But using both polymers actually increased the coagulated masses and that led to the floc blanket flowing over the clarifiers and clogging the filters.

The chemicals attracted each other and caused a faster and more complex floc development.

Ten gallons of the old, undiluted polymer were added to the clarifiers sometime after Dec. 2.

“Current plant operation requires the use of the two clarifiers, four filters, the full wash water settlement basin and the two-tank clear well that operates both as the finished tank for water about to enter the transmission main and as the standby clear well which is the source of finished water used to backwash the four filters,” Townsend’s report said.

The fact that the plant does not have a third clarifier and filter set added considerable time to the water outage.

That, combined with some serious water leaks in the system, created the perfect storm for Beeville’s water customers on Dec. 3 and 4.

Water leaks

Townsend said a major water leak reported by the Bee Development Authority at the Chase Field Industrial and Airport Complex accounted for the loss of a million gallons.

Also, leaks at the Texas Department of Criminal Justice’s William G. McConnell Unit caused the loss of another 1.1 million gallons of water.

Those leaks occurred between Nov. 25 and Dec. 2.

Meanwhile, there was a problem in assembling backup crews to address the leaks during the Thanksgiving holiday. That was compounded by a slow response by a “call before you dig” official who has to serve three counties.

No more waiting

Townsend said that in the future, that problem should be avoided because city repair crews will not wait for a “call before you dig” person before they initiate repairs.

Another problem was that the city’s repairmen had problems locating cutoff valves. And then some of the valves have not been maintained.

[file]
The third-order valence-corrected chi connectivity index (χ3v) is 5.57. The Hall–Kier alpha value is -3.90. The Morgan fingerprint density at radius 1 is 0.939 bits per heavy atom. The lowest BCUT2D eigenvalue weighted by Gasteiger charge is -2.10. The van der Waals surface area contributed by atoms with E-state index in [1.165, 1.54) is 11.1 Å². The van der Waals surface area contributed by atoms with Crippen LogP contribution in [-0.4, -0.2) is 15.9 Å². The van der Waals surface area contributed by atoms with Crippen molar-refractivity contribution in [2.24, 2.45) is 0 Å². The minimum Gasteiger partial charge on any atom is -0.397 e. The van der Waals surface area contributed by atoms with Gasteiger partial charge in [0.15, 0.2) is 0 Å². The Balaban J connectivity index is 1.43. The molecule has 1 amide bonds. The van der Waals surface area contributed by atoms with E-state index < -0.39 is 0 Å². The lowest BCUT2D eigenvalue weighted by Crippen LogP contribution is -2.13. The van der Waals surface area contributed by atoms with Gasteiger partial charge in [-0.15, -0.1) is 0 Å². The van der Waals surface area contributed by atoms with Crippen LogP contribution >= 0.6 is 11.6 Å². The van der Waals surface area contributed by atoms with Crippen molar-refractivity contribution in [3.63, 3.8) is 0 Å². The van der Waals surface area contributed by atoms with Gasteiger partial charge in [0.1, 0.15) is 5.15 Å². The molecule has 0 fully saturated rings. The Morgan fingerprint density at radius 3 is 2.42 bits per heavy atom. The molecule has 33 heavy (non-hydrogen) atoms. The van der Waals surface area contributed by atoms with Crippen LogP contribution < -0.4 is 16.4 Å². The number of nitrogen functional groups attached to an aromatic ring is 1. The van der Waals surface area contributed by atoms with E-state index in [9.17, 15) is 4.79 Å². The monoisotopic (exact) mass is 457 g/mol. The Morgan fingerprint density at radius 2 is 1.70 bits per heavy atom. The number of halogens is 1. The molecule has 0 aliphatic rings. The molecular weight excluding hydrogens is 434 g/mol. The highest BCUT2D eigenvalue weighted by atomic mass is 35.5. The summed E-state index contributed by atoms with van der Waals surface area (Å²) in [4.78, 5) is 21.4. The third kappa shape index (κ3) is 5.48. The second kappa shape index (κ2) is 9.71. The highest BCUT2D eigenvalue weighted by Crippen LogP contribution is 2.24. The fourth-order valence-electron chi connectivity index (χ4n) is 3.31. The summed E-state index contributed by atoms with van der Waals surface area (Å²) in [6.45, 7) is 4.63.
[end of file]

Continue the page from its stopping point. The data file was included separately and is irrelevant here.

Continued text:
Significant changes in air temperatures also created more water usage.

Townsend told the council that the result was that when Beeville residents went to their showers on Dec. 3, there was effectively no water in the city’s elevated storage tanks.

Figures included in the report showed that Beeville has a storage capacity of more than 2.9 million gallons of water in the five ground tanks in the city.

Another 1.3 million gallons can be held in the three elevated tanks in town, bringing the total capacity to more than 4.2 million gallons.

However, Townsend pointed out that none of those tanks can be filled to capacity without risking an overflow.

The water department’s goal is to maintain about 2.4 million gallons of water in storage.

Water drops

On Nov. 26, the city had the most water stored in its tanks. That was 2.3 gallons or water or 79.2 percent of capacity.

But that began dropping as of Nov. 27, and it continued to drop until it was down to 634,430 gallons (21.41 percent of capacity) on Dec. 2. On Dec. 3, the city had only 250,789 gallons (8.46 percent) in storage.

That had increased to 349,712 gallons of water (11.8 percent) by Dec. 4.

The report also pointed out staffing problems at the Morrill treatment plant. Townsend said it requires 10 employees at the site to maintain two persons per shift over a 24-hour period.

The city will need to budget an additional $110,000 a year to bring one additional Operator II and Operator III on board at the plant in addition to one Operator I (trainee).

The current pay scale at the plant ranges from $59,155 a year for the superintendent to $23,524 for a trainee.

Operators holding the II or III level licenses make $26,062 a year.

The total spent on salaries for employees at the plant is $323,600 a year.

Lessons learned

Townsend’s report listed four lessons learned by the city regarding what should be done to prevent another situation in which city residents have no water. They were:

1. When stored water in the city’s ground and overhead tanks cannot recover by dawn the next day the community should be asked to cease all unnecessary water consumption.